A scraggly family of criminals tries to hold things together in the British backwoods in Trespass Against Us, the debut feature by TV and music video director Adam Smith. As the patriarch of the Cutlers, Brendan Gleeson projects a full-bodied indifference to others’ desires that seems to contain bottled-up fury. But that fury never deploys, and instead of exploding into crime-clan war, the picture trickles into a kind of shrugging, “it is what it is” look at life on the wrong side of the law. Gleeson and Michael Fassbender will ensure attention is paid in the U.S. But Stateside auds will have big problems with the thickly accented dialogue (and with lingo that even subtitles mightn’t explain) and many will find the struggle to keep up isn’t all that rewarding.
Fassbender plays Chad Cutler, son of Gleeson’s Colby, who would seem to be the sole adult male with a fully functional brain in the hunkajunk collection of camper trailers the Cutlers call home base. Theirs is a satellite of the kind of Irish-gypsy caravan underworld depicted in Guy Ritchie’s Snatch and the American film Traveler, with Colby preferring to rule his own domain and leave other families to congregate in their carny-like wagon circle elsewhere.
Col still thinks evolution’s a lie and the world is probably flat, because that’s what his dad told him, and isn’t too happy that grandson Tyson (Georgie Smith) is being taught otherwise at school. But Chad and wife Kelly (Lyndsey Marshal) want their kids to have the education illiterate Chad never got. Unbeknownst to Col, they also plan to buy a little house and move away from this messy lifestyle. (Two scenes late in the film make excellent use of Chad’s wholesome paternal drive.)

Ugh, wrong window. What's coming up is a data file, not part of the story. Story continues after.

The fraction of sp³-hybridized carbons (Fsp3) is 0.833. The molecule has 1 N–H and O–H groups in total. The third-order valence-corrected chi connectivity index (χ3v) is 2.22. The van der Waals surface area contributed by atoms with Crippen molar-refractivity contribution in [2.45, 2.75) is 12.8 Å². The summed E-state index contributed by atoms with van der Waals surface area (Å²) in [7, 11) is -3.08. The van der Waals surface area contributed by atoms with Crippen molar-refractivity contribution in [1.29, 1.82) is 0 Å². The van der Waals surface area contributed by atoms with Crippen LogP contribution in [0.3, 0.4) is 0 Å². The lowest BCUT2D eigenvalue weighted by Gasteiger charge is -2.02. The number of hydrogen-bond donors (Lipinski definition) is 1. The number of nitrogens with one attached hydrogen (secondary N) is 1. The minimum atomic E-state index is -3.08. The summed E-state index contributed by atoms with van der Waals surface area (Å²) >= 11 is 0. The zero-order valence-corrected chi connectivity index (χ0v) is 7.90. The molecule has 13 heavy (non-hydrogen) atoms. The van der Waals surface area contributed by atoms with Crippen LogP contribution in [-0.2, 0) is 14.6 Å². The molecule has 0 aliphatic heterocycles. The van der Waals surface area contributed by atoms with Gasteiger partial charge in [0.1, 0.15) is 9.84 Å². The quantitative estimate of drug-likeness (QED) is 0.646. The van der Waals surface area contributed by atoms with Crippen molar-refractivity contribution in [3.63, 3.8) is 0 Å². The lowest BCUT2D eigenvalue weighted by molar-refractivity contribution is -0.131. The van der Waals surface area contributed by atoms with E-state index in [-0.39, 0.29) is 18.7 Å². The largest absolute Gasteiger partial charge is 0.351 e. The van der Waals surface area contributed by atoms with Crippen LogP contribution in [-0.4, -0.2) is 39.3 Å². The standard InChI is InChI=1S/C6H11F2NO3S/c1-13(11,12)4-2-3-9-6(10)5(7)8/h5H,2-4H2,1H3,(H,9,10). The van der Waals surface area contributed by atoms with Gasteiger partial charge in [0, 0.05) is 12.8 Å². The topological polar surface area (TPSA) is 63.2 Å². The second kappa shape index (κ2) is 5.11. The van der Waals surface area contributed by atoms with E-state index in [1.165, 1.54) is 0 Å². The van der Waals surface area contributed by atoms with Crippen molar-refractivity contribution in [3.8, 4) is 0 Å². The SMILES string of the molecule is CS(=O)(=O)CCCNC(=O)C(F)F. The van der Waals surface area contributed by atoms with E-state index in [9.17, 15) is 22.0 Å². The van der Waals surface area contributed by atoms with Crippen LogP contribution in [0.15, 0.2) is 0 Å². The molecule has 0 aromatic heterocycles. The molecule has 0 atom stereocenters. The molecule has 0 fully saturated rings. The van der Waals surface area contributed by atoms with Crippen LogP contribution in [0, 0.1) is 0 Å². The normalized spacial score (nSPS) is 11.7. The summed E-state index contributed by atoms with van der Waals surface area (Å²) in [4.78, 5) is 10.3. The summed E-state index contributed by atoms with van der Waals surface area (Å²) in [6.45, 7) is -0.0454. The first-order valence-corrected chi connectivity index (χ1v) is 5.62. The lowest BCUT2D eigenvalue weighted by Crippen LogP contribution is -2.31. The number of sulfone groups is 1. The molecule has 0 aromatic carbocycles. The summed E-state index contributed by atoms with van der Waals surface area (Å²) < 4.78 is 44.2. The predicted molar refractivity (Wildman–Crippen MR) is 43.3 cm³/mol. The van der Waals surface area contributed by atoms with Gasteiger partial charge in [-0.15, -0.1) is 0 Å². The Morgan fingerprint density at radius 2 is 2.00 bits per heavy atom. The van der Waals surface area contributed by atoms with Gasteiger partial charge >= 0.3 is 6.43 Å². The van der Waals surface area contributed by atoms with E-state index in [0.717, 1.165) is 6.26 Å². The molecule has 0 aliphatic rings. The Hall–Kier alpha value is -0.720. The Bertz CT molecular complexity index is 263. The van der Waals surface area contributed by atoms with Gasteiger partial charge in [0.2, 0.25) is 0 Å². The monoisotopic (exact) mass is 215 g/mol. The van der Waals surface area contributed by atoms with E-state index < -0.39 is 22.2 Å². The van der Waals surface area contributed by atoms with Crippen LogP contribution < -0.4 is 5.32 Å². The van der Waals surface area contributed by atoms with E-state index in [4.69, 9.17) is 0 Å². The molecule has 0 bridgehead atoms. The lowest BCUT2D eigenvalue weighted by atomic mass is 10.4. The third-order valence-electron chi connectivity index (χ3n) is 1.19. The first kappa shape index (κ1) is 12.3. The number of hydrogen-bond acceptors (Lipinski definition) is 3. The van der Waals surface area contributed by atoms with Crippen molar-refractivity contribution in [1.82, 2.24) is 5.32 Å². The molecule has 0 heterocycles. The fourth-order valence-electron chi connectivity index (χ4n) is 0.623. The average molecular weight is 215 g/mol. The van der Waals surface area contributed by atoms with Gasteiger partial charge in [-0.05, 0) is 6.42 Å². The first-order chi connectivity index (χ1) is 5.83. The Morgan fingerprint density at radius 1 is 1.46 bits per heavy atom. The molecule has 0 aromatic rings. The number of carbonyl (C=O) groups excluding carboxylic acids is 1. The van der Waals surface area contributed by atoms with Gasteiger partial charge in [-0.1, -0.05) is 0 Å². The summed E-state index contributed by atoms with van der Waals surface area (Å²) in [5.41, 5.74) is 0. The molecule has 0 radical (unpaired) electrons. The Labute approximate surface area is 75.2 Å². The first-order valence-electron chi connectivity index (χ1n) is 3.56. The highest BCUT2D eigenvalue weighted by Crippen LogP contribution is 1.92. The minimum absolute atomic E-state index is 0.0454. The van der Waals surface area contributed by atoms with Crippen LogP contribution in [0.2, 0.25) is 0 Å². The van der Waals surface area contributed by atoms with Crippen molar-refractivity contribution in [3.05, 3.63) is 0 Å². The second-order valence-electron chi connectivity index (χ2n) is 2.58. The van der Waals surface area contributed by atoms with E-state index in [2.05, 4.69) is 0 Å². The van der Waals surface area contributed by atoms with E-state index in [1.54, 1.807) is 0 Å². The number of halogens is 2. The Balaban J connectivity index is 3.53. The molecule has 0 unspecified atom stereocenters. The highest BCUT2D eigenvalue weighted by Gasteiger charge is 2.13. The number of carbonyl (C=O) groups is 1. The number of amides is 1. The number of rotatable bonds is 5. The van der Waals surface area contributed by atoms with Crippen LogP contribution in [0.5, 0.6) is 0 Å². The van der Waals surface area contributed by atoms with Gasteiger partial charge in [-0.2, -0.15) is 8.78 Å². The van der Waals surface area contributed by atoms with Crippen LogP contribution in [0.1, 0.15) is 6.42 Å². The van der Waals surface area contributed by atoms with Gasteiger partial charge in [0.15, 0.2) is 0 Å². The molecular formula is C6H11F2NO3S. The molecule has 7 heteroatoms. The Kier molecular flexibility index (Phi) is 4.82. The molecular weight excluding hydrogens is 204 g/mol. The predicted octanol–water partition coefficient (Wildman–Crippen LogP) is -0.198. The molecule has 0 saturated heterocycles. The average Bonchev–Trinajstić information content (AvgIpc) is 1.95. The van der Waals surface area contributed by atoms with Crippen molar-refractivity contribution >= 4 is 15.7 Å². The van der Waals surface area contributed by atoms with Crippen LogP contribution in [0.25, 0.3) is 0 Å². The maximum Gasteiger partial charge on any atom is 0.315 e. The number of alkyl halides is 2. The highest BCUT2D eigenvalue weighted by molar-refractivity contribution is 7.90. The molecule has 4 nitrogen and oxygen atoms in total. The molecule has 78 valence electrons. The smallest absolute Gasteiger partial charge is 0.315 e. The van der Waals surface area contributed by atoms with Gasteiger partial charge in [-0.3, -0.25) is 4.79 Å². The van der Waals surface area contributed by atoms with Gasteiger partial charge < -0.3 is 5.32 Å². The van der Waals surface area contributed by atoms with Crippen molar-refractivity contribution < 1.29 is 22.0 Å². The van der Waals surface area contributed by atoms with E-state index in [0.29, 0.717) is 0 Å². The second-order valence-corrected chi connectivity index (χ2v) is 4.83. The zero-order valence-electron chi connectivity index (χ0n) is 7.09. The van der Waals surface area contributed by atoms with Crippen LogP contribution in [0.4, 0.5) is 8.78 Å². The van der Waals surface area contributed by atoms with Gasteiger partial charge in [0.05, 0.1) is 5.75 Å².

Less sloppy than the young men around him (they’re not all his brothers, surely, and they’re not exactly real movie characters, either), easygoing Chad is comfortable in the camp but not entirely of it. He barely restrains his disgust for Gordon (Sean Harris), a half-naked wild man whose idiotic stunts kill Tyson’s dog; but he hates the cops more, and enjoys a taunting relationship with Rory Kinnear’s P.C. Lovage. Lovage will get his chance to stalk his nemesis when, reluctantly pulling an impromptu job for Cal, Chad unwittingly robs the home of a rich and very important local Lord-Lieutenant.
Smith makes short work of the robbery itself, but has smash-bang fun with the nighttime chase that follows. In fact, the picture seems most alive when somebody’s driving a car — often one that has been intentionally disfigured or is about to be firebombed to distract the pigs — through a field, down a tight alley, toward or away from another participant in the chase. Here, a score by Tom Rowlands (of the Chemical Brothers, for whom Smith has made many videos) bolsters the anarchic energy, an infectious excitement that shows the hold this lifestyle might have on a man and the youngsters brought up in it.
But those scenes stand apart from others that seem to promise a reckoning, an ugly climax in which both Col and the government’s power will exact some punishment on Chad’s immediate family. The movie doesn’t play on the tension between these two moods so much as tread water between them, unsure what it wants to do to the audience. Its eventual resolution would be quite satisfying in a certain kind of on-the-run crime picture — but the ominously named Trespass Against Us isn’t really that kind of film.
Venue: Toronto International Film Festival (Special Presentations)
Production company: Albert Granville
Cast: Michael Fassbender, Brendan Gleeson, Lyndsey Marshal, Georgie Smith, Rory Kinnear, Killian Scott, Sean Harris, Kingsley Ben-Adir, Kacie Anderson, Gerard Kearns, Tony Way, Barry Keoghan
Director: Adam Smith
Screenwriter: Alastair Siddons
Producers: Alastair Siddons, Andrea Calderwood, Gail Egan
Executive producers: Joshua Astrachan, Rose Garnett, Frederick W. Green, Peter Hampden, Phil Hunt, Norman Merry, Compton Ross
Director of photography: Edu Grau
Production designer: Nick Palmer
Costume designer: Suzanne Cave
Editors: Kristina Hetherington, Jake Roberts
Composer: Tom Rowlands
Casting director: Shaheen Baig
Rated R, 99 minutes